We also went up a mountain, and came down again. It was almost as much a religious experience as the rest of the pilgrimage. When Moses goes up the mountain to receive the ten commandments it is to be closer to God. At the top of that mountain we saw a nun talking to a young friend. They were laughing and taking selfies. We saw a priest praying from his Brievery. It was a moving experience seeing the cloud coming over the summit. We saw the clouds clear, and we looked over the valley to the other mountains. I still don’t understand how people can look at that scenery and doubt the existence of a creator.

Anyway. Let’s talk about the photos. They were taken with the X100F which is compact enough not to be noticed, and a little less heavy than my DSLR and all the lenses that I use with it. It limits me, but makes it all simpler. No unnecessary questions about which lens to use etc. Feel free to comment on the article or the photos. Any feedback is always welcome.

St Nicolas Basilica, Nantes

Do you remember me saying that in one of my previous articles that I would show you the inside of the Basilica? Chose dite, chose faite. As I say, I will do! You may be a Catholic, you may not be. I’m not going to judge anyone. You may even be a convinced, and militant atheist. I am going to present a building to you that was designed by men for the glory of God. Everything in it was made to centre on God and the presence of God in the Tabernacle.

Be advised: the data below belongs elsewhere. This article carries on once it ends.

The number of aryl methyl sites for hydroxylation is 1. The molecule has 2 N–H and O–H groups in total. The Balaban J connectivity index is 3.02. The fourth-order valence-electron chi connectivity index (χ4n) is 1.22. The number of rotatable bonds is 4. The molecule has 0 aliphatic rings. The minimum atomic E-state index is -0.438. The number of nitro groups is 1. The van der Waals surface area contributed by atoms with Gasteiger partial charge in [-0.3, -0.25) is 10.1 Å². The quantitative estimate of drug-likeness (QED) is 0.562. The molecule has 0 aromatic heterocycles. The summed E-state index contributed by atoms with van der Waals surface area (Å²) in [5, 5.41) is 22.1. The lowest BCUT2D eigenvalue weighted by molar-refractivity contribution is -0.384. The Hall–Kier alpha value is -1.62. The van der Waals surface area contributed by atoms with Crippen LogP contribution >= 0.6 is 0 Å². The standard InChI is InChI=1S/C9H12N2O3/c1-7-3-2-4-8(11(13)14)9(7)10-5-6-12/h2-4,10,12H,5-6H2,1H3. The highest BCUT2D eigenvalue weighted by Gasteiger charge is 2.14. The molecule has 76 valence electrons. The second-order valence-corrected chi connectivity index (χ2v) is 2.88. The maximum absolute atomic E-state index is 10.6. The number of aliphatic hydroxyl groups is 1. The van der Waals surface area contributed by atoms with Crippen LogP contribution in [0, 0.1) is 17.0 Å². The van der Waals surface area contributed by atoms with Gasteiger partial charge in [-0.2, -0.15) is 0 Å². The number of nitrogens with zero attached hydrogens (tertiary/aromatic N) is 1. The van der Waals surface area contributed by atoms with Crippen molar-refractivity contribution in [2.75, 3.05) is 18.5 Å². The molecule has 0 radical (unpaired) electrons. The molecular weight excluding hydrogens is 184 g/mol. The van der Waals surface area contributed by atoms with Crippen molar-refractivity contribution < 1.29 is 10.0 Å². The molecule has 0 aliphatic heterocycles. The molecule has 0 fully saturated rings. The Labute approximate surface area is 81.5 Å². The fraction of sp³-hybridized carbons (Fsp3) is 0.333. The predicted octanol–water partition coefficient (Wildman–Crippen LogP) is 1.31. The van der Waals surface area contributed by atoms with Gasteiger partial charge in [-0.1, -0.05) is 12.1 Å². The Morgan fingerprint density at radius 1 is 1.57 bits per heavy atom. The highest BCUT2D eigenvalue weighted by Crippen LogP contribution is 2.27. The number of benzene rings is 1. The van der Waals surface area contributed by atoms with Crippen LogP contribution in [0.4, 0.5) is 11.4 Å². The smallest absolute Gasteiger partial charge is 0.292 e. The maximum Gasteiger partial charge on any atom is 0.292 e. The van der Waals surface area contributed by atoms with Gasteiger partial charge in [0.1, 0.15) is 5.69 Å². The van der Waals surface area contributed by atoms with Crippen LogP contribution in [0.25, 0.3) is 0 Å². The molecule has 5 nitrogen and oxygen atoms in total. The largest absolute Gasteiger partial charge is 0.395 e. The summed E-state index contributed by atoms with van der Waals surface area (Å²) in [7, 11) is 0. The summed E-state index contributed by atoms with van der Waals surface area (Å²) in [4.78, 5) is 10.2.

Even though you might not share those beliefs, a church is not an ordinary building. It is not just a place. There is something special, as there is in any place of worship. We see the hopes and wishes of men being handed over to something that is a power beyond them. These are the prayers represented by the candles in the Catholic tradition, and the statues to remind us of the piety of certain saints and the symbolism that is included in the representation in those statues. The same is true in the artwork. It is what it represents to the faithful. The stations of the cross which retell the story of Jesus’ final sacrifice here on earth, and the sacrifice of the mass.

It is a place of contemplation. So let’s contemplate…